32. Cytoskeleton

Page created on May 6, 2018. Last updated on November 19, 2018 at 17:16

The cytoskeleton is important in determining the cell shape, protect against mechanical stress, move organelles around and many other things. Three types of filaments comprise the cytoskeleton, microtubules, intermediate filaments and microfilaments. A protein called plectin binds all three types together to form the necessary 3d structure.


Microtubules in the neurons and CNS are stabilized by a protein called tau. Tau can be phosphorylated at many points on the protein. When tau is phosphorylated on many points, the microtubule it is attached to is disassembled. In this way can the assembly and disassembly be regulated by kinases and phosphorylases that either phosphorylate or dephosphorylate the tau protein, respectively.

Excess phosphorylation of tau is associated with many diseases, collectively called taupathies. When tau is hyperphosphorylated will not only the microtubules be degraded, but the tau proteins themselves will form clumps called neurofibrillary tangles. These clumps are markers for all taupathies. Alzheimer’s, Parkinson’s and Pick’s diseases are all examples of taupathies.

The microtubule network in the cell works as highways for certain proteins to travel on. These motor proteins are called kinesins and dyneins. Kinesins travel toward the periphery of the cell while dyneins travel toward the center of the cell.

Intermediate filaments

Many types of intermediate filaments exist. Intermediate filaments are very tissue-specific, meaning that different tissues and cell types express different types of these filaments. They’re summarized in the table below.

Type Building blocks Found where?
Nuclear Lamin A, B and C In the nuclear envelope
Vimentin-like Vimentin In every cell at the beginning of differentiation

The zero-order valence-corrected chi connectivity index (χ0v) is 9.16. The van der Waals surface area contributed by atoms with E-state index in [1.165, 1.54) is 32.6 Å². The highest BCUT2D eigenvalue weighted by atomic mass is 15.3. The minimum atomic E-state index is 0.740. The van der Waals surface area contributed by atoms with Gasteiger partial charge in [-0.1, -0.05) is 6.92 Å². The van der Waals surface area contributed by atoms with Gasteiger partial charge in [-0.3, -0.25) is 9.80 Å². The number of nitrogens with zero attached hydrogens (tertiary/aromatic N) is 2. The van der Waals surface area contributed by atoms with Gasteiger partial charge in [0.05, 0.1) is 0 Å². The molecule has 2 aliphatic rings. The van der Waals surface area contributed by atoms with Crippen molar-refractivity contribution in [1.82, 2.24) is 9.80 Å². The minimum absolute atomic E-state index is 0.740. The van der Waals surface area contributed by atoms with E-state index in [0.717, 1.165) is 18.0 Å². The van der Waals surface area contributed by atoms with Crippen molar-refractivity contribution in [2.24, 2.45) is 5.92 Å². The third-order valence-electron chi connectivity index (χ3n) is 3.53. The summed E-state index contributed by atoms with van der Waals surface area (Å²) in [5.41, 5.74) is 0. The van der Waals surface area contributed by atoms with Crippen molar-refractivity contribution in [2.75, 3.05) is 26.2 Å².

Vimentin-like GFAP In glial cells
Vimentin-like Periferin In neurons
Epithelial Keratin type I and type II In epithelial cells
Axonal Neurofilaments In neurons
Desmin Desmin Myocytes

The fact that different tissues express different types of intermediate filaments is very important medically in cancer metastasis. By finding out which type of intermediate filaments the cancer cells contain, it can be determined what type of tissue the cancer originated in.

Like microtubules, the disassembly and assembly of intermediate filaments is also regulated by phosphorylation. In almost all cases, phosphorylation of the intermediate filaments causes them to be disassembled. The kinases that can phosphorylate intermediate filaments are PKA, PKC and MAPK.

Many diseases are associated with the dysfunction of lamin type A and type C, like Charcot-Marie-Tooth syndrome.

Microfilaments (actin)

Microfilaments are comprised of a protein called F-actin, or just actin. A protein called the Arp2/3 complex controls the branching of actin. Formin initiates the polymerization of actin.

The Arp2/3 complex is activated by three proteins, WASP, WAVE and cortactin. EGF activates a protein called Rac which activates WAVE and cortacin to induce remodeling of the cytoskeleton.

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